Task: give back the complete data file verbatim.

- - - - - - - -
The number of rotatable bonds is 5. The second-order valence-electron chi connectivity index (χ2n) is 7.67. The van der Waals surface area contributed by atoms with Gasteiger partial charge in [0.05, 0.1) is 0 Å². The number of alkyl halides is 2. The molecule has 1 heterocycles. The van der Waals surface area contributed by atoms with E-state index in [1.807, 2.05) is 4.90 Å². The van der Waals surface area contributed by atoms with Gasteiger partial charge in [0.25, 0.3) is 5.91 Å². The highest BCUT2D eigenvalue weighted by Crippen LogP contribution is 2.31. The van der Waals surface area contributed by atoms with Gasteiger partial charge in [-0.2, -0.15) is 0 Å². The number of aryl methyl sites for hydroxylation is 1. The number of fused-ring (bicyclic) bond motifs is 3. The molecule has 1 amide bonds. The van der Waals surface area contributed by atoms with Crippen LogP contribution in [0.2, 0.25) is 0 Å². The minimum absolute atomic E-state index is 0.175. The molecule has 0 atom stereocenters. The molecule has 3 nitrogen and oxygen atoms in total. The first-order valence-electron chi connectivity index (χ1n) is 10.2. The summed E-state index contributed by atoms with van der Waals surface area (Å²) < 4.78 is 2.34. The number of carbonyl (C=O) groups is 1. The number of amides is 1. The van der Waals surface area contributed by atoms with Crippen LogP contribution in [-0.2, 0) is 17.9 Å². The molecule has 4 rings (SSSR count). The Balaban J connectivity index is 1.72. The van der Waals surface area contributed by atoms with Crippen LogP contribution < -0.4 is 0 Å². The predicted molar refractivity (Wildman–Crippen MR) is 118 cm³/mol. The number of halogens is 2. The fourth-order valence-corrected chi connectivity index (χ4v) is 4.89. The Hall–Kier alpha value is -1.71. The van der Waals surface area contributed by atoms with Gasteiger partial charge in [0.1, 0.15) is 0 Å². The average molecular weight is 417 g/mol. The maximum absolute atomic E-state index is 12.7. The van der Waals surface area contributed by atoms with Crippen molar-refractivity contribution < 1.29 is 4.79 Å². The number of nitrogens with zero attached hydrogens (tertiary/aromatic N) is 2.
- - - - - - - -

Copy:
The number of rotatable bonds is 5. The second-order valence-electron chi connectivity index (χ2n) is 7.67. The van der Waals surface area contributed by atoms with Gasteiger partial charge in [0.05, 0.1) is 0 Å². The number of alkyl halides is 2. The molecule has 1 heterocycles. The van der Waals surface area contributed by atoms with E-state index in [1.807, 2.05) is 4.90 Å². The van der Waals surface area contributed by atoms with Gasteiger partial charge in [0.25, 0.3) is 5.91 Å². The highest BCUT2D eigenvalue weighted by Crippen LogP contribution is 2.31. The van der Waals surface area contributed by atoms with Gasteiger partial charge in [-0.2, -0.15) is 0 Å². The number of aryl methyl sites for hydroxylation is 1. The number of fused-ring (bicyclic) bond motifs is 3. The molecule has 1 amide bonds. The van der Waals surface area contributed by atoms with Crippen LogP contribution in [0.2, 0.25) is 0 Å². The minimum absolute atomic E-state index is 0.175. The molecule has 0 atom stereocenters. The molecule has 3 nitrogen and oxygen atoms in total. The first-order valence-electron chi connectivity index (χ1n) is 10.2. The summed E-state index contributed by atoms with van der Waals surface area (Å²) < 4.78 is 2.34. The number of carbonyl (C=O) groups is 1. The number of amides is 1. The van der Waals surface area contributed by atoms with Crippen LogP contribution in [-0.2, 0) is 17.9 Å². The molecule has 4 rings (SSSR count). The Balaban J connectivity index is 1.72. The van der Waals surface area contributed by atoms with Crippen LogP contribution < -0.4 is 0 Å². The predicted molar refractivity (Wildman–Crippen MR) is 118 cm³/mol. The number of halogens is 2. The fourth-order valence-corrected chi connectivity index (χ4v) is 4.89. The Hall–Kier alpha value is -1.71. The van der Waals surface area contributed by atoms with Gasteiger partial charge in [0.1, 0.15) is 0 Å². The average molecular weight is 417 g/mol. The maximum absolute atomic E-state index is 12.7. The van der Waals surface area contributed by atoms with Crippen molar-refractivity contribution < 1.29 is 4.79 Å². The number of nitrogens with zero attached hydrogens (tertiary/aromatic N) is 2.